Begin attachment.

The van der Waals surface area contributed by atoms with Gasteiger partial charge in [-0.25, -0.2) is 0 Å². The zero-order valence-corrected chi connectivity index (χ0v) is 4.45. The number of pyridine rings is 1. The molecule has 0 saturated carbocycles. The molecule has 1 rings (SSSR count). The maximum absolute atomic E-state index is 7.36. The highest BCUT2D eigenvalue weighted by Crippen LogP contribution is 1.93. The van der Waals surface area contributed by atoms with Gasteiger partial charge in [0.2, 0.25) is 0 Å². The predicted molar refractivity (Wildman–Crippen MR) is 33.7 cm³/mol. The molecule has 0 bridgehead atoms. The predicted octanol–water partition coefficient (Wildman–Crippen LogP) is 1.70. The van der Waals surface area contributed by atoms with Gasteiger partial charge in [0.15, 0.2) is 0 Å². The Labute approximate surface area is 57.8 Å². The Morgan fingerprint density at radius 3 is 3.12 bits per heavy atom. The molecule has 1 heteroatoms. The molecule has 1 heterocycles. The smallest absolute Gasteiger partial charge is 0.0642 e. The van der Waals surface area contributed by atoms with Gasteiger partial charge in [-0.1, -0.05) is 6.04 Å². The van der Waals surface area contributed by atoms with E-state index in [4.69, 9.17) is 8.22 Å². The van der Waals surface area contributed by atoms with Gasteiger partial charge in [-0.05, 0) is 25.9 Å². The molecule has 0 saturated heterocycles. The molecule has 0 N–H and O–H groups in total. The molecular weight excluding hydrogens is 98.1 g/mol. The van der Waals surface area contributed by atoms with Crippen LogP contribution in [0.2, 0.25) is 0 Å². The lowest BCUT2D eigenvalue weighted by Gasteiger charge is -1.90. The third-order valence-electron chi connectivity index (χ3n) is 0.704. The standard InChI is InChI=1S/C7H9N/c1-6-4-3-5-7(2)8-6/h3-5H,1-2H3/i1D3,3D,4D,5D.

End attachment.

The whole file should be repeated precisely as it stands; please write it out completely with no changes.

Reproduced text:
The van der Waals surface area contributed by atoms with Gasteiger partial charge in [-0.25, -0.2) is 0 Å². The zero-order valence-corrected chi connectivity index (χ0v) is 4.45. The number of pyridine rings is 1. The molecule has 0 saturated carbocycles. The molecule has 1 rings (SSSR count). The maximum absolute atomic E-state index is 7.36. The highest BCUT2D eigenvalue weighted by Crippen LogP contribution is 1.93. The van der Waals surface area contributed by atoms with Gasteiger partial charge in [0.2, 0.25) is 0 Å². The predicted molar refractivity (Wildman–Crippen MR) is 33.7 cm³/mol. The molecule has 0 bridgehead atoms. The predicted octanol–water partition coefficient (Wildman–Crippen LogP) is 1.70. The van der Waals surface area contributed by atoms with Gasteiger partial charge in [0.15, 0.2) is 0 Å². The Labute approximate surface area is 57.8 Å². The Morgan fingerprint density at radius 3 is 3.12 bits per heavy atom. The molecule has 1 heteroatoms. The molecule has 1 heterocycles. The smallest absolute Gasteiger partial charge is 0.0642 e. The van der Waals surface area contributed by atoms with Gasteiger partial charge in [-0.1, -0.05) is 6.04 Å². The van der Waals surface area contributed by atoms with E-state index in [4.69, 9.17) is 8.22 Å². The van der Waals surface area contributed by atoms with Gasteiger partial charge in [-0.05, 0) is 25.9 Å². The molecule has 0 saturated heterocycles. The molecule has 0 N–H and O–H groups in total. The molecular weight excluding hydrogens is 98.1 g/mol. The van der Waals surface area contributed by atoms with Crippen LogP contribution in [0.2, 0.25) is 0 Å². The lowest BCUT2D eigenvalue weighted by Gasteiger charge is -1.90. The third-order valence-electron chi connectivity index (χ3n) is 0.704. The standard InChI is InChI=1S/C7H9N/c1-6-4-3-5-7(2)8-6/h3-5H,1-2H3/i1D3,3D,4D,5D.